God always sees life as sacred

Published 11:07am Saturday, January 29, 2011

Psalm 139:13-14 (NIV) 13 For you created my inmost being; you knit me together in my mother’s womb. 14 I praise you because I am fearfully and wonderfully made; your works are wonderful, I know that full well.

About a month from now, my youngest child will be nine years old. It is so hard to believe that nine years ago I held my tiny baby (or not so tiny, she weighed ten pounds five ounces) in my arms.

She was so precious with her head full of hair and her chubby cheeks. She was indeed “fearfully and wonderfully made.” Now she is a growing young lady who is my sweetheart. I’ve watched my children come into this world and at each birth I was overcome with emotion at the miracle of life.

To hold your newborn child in your arms is a gift from God. I’ve watched them grow up and become independent. Life is indeed precious and such a gift.

It is interesting that we recognize how precious life is when we watch our kids or grandkids grow up, but somehow overlook or even disregard the preciousness of life in many other areas. This week we remember the sanctity of human life. This is a perspective from the belief that life starts at conception and should be protected and celebrated.

This is the time when we remember all those lives that were taken before birth through abortion and celebrate that life is sacred.

This perspective comes from a position of faith in God and the belief that He is the good Creator of all good things.

When He created humanity, He placed His image in each one. This makes all human life sacred.

It’s funny though, that for many it stops with the abortion issue. To be pro-life seems to be a perspective that should encompass all of life. It seems to me that it should include loving all people and responding with a lifestyle that reflects this.

A week before Sanctity of Human Life Sunday was Martin Luther King Jr. Day. It seems fitting that the two should be celebrated closely together. If we are believers in God, then we must hold to a perspective that all life and all races reflect God’s image.

There should never be a perspective of prejudice or discrimination based on skin tone or ethnicity. This, I believe, is the essence of what it means to be pro-life and to believe in the sanctity of human life. Imagine the outcome if we would live out the dream that Martin Luther King Jr. had.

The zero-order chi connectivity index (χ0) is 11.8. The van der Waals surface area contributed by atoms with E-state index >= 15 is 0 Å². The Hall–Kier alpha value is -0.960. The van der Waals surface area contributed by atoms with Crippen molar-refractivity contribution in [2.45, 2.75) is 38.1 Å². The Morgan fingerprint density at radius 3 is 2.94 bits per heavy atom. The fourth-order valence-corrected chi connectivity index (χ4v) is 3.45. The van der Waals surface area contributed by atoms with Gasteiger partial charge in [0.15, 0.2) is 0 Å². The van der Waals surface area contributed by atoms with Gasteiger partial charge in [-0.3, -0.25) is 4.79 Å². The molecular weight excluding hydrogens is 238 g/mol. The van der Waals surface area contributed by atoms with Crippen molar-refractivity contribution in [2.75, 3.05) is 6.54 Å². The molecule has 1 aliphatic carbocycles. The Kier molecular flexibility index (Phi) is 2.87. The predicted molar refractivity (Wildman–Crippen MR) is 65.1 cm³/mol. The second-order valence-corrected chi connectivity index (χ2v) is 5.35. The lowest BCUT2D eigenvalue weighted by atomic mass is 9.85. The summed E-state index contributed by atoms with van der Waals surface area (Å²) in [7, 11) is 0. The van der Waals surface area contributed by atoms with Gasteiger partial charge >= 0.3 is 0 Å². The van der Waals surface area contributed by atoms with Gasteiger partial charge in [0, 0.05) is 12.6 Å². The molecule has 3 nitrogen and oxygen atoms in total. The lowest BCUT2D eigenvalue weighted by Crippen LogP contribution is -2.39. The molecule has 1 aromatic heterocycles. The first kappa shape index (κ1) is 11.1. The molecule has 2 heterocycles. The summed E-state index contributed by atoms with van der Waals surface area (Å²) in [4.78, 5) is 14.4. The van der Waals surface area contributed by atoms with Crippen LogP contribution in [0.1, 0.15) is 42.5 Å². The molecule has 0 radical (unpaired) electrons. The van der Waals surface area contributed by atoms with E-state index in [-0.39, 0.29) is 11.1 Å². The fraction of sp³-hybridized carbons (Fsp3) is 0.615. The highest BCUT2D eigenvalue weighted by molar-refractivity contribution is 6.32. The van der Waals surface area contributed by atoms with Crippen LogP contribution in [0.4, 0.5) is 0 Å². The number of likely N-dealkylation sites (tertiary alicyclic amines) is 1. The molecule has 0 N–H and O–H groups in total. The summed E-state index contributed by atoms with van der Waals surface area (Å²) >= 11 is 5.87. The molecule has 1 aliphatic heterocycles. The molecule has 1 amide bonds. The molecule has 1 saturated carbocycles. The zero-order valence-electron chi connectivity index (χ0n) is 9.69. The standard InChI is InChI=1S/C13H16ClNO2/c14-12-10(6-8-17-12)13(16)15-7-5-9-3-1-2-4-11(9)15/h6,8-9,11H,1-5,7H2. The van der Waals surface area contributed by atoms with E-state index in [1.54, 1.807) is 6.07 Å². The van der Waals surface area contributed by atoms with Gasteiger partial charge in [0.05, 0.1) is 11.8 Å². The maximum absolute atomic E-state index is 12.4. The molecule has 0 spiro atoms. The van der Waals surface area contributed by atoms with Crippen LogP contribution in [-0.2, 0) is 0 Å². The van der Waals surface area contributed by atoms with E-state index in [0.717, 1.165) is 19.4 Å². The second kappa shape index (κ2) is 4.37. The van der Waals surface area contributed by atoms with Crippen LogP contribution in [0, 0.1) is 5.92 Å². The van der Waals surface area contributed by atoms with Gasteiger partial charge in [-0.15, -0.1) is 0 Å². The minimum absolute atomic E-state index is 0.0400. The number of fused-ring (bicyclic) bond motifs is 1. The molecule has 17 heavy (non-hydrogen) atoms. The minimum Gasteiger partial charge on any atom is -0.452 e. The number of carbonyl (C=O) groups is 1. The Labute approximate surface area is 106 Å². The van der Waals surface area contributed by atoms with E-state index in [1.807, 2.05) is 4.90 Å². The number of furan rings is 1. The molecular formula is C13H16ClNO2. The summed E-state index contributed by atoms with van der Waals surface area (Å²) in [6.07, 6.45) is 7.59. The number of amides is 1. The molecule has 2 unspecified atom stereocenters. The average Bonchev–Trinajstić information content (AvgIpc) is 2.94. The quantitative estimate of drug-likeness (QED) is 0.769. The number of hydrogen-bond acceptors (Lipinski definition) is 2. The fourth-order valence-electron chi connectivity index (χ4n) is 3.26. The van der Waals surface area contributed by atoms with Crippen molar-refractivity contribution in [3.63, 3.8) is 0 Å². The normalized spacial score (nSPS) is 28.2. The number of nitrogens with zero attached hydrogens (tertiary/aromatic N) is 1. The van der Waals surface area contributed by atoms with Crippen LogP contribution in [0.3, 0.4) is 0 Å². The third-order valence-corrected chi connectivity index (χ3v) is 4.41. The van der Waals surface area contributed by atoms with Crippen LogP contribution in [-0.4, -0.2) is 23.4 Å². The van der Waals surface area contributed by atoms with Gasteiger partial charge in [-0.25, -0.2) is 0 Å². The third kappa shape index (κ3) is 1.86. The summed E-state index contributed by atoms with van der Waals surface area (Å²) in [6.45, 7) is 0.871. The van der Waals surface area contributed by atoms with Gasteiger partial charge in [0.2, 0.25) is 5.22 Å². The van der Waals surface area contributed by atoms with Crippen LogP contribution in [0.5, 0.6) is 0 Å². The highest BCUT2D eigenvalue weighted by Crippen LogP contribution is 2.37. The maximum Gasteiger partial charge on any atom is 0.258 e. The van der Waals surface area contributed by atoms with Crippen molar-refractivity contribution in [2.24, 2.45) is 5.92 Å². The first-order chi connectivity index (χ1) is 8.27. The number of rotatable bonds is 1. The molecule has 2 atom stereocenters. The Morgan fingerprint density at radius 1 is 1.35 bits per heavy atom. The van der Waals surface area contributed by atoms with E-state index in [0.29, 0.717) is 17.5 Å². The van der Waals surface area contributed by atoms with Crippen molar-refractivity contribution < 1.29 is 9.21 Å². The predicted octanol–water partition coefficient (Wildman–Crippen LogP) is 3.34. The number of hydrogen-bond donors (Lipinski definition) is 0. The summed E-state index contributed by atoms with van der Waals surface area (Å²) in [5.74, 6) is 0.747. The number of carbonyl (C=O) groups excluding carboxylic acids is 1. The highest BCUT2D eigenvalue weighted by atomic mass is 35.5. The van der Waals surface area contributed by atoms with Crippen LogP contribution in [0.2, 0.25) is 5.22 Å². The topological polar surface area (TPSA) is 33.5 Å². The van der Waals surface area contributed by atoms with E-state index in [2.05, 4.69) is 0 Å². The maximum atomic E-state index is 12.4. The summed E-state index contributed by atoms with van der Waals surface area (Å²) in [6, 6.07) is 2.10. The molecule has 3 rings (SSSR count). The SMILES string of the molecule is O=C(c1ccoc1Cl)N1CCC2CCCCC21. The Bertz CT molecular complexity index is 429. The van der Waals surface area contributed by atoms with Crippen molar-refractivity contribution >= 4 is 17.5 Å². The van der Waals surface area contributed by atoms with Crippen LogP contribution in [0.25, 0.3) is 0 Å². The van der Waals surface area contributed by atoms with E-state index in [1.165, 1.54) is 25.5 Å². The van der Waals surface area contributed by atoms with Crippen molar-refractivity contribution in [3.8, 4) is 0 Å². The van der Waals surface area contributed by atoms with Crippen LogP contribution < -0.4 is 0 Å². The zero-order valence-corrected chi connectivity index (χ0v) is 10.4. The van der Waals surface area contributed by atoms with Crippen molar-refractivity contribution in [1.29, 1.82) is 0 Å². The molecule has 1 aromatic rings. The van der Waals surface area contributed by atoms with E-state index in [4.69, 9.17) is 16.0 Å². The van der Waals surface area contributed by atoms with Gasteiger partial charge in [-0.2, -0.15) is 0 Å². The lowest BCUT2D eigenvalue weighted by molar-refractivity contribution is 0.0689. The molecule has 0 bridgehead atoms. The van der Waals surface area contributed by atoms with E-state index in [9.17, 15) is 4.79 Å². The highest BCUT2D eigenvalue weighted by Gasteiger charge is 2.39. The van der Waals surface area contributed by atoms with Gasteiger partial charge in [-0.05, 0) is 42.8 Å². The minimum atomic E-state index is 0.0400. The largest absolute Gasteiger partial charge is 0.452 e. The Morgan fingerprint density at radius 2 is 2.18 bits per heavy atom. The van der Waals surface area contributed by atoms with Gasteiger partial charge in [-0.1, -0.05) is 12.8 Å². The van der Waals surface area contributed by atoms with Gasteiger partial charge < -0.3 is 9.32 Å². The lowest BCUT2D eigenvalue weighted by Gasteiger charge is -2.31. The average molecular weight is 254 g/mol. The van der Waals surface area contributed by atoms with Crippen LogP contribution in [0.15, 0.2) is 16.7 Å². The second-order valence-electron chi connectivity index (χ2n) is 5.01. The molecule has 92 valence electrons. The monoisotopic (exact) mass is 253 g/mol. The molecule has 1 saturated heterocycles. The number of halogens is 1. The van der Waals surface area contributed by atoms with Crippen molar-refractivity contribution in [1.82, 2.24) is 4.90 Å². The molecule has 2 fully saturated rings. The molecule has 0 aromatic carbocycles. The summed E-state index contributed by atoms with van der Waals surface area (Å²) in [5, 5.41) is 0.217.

That we would “…live in a nation where (we) will not be judged by the color of (our) skin, but by the content of (our) character.”

Sanctity of life should also extend to how we treat those less fortunate than us. We should do what we can as God directs us to help those in need. Atmore Area Christian Care Ministry is our local ministry that helps those in need.

We can all give through this ministry by supporting, volunteering and donating food to help others in our community.

An often overlooked aspect of this, are those who are incarcerated. Many have the perspective that prisoners don’t deserve to be respected as humans. Scripture, however, calls us to a high standard to treat those in prison as we want to be treated.

Another local ministry who fulfills this calling in an exemplary way is the We Care Program. In providing volunteers and organizing mentoring opportunities etc. for inmates they carry out specifically this high standard the Bible calls us to.

There are many more aspects where we can live out the perspective of sanctity of human life. We should pay attention to the words of Jesus and what he calls us to.

The bottom line is that when we respond right to other humans, we are in essence responding to Christ.

So may you live out the sanctity of human life. Start now with those you come in contact with.

Matthew 25:34-40 (NIV) 34 “…the King will say to those on his right, ‘Come, you who are blessed by my Father; take your inheritance, the kingdom prepared for you since the creation of the world. 35 For I was hungry and you gave me something to eat, I was thirsty and you gave me something to drink, I was a stranger and you invited me in, 36 I needed clothes and you clothed me, I was sick and you looked after me, I was in prison and you came to visit me.’

37 “Then the righteous will answer him, ‘Lord, when did we see you hungry and feed you, or thirsty and give you something to drink? 38 When did we see you a stranger and invite you in, or needing clothes and clothe you? 39 When did we see you sick or in prison and go to visit you?’

40 “The King will reply, ‘I tell you the truth, whatever you did for one of the least of these brothers of mine, you did for me.’

Gene King is the pastor for Grace Fellowship.

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